It seems so strange being a visitor to a place you once called home.
You spend so much time thinking about it as you travel there, hoping it can live up to the expectations you’ve built with nostalgia. You wonder if it’s changed. You wonder if you’ve changed.
Of course it’s changed there. Everything’s different these days. Of course you’ve changed. Your life is so different than it was then. How does the new me mesh with the new there?
Then you arrive, and it just feels comfortable again.
I headed out early Saturday morning to visit my alma mater, Ohio University, for a reunion of the people who’ve worked at the college newspaper, The Post, over the years. I’ve been back there a handful of times over the years, but I’m hardly the alum who’s back on campus several times a year. I haven’t been on the campus itself in about 10 years, although we’ve stopped in the city on the way home from vacations occasionally.
I’m writing this while sitting on a bench on College Green on a surprisingly sunny and warm Saturday morning, before most of our planned events begin. I haven’t seen any of the old friends who’ve said they’re coming yet, so I won’t bore you with how well or poorly our attempts at small talk go.
I can bore you with the strong sense of introspection that overwhelms you when you return someplace after a long absence.
I think back to nearly 30 years ago, when I first set foot on this campus and wondered if it was the right place for me. I didn’t know if it would build the foundations I’d need for a successful career and rewarding life.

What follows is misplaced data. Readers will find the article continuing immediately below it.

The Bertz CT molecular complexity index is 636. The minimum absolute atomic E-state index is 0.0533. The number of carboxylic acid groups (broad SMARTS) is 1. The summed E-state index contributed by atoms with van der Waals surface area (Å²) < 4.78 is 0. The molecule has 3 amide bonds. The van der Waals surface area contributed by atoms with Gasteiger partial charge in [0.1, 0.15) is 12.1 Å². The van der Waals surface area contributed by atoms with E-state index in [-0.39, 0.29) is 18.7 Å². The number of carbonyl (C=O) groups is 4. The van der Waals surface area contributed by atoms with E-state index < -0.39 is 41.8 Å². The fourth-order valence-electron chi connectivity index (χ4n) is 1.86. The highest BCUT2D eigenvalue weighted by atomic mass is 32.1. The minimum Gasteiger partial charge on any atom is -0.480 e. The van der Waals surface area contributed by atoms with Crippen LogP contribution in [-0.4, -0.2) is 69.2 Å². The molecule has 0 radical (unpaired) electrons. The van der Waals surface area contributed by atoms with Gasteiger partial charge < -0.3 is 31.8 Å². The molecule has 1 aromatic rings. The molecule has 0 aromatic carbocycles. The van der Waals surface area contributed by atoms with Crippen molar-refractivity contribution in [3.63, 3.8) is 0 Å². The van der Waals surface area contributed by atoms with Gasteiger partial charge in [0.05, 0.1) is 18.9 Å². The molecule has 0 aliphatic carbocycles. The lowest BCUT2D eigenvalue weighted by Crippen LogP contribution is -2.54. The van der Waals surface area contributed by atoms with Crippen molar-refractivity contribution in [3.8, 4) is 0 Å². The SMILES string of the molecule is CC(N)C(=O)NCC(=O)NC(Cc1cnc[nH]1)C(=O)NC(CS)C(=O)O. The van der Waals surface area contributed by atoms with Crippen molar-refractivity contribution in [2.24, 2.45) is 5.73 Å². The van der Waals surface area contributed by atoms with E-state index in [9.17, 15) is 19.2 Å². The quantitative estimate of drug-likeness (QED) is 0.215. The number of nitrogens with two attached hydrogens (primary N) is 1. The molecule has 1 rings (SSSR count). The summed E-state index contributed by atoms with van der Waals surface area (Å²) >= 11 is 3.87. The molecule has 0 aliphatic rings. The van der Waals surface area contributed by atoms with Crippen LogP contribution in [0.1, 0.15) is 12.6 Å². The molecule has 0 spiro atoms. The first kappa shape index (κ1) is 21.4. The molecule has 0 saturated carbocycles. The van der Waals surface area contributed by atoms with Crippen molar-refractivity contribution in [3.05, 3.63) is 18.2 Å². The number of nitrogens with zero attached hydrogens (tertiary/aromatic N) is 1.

With the wisdom of years, I can say that’s an awfully tall order for a city and a set of buildings. Still, the answer is yes.
I wonder how that fiercely independent young man, who never thought he needed anyone’s help and didn’t mind being alone for hours on end, would react to the man I am now, where I gleefully spent the night prior playing card games with my children — alcohol-free, at that.
I don’t think he could recognize me. Stepping back onto the campus and taking a selfie photograph at the class gateway, I’m not sure I recognized me. Nostalgia transported me not just back to a familiar place but made me think, for just a second, that I looked like I did when I graduated from here all those years ago, when different buildings with different names lined some of these streets.
Nostalgia is such a powerful force. It allows you to relive the best days of your life. They feel like the best days of your life because nostalgia lets you fast-forward through all the tedium and monotony that make life occasionally dull.
I’m sure every day someone walks on their old college campus and feels these same fleeting questions about whether you’ve taken the right roads to get where you are.
There are no wrong streets on the path of life, though. They all got us where we are now.
I’m sure I’ll enjoy my time in the place that shaped me for a couple years. I also know I’ll miss the life I’ve built back home, where those stories that start with “remember when” only happened a few weeks ago.
That’s where I won’t have to be a visitor to a place I called home. It’s the real thing.
ONLY ON LIMAOHIO.COM
See past columns by David Trinko at LimaOhio.com/tag/trinko.
Subscribe to the Trinko Thinks So podcast at LimaOhio.com/podcasts.
David Trinko is editor of The Lima News. Reach him at 567-242-0467, by email at [email protected] or on Twitter @Lima_Trinko.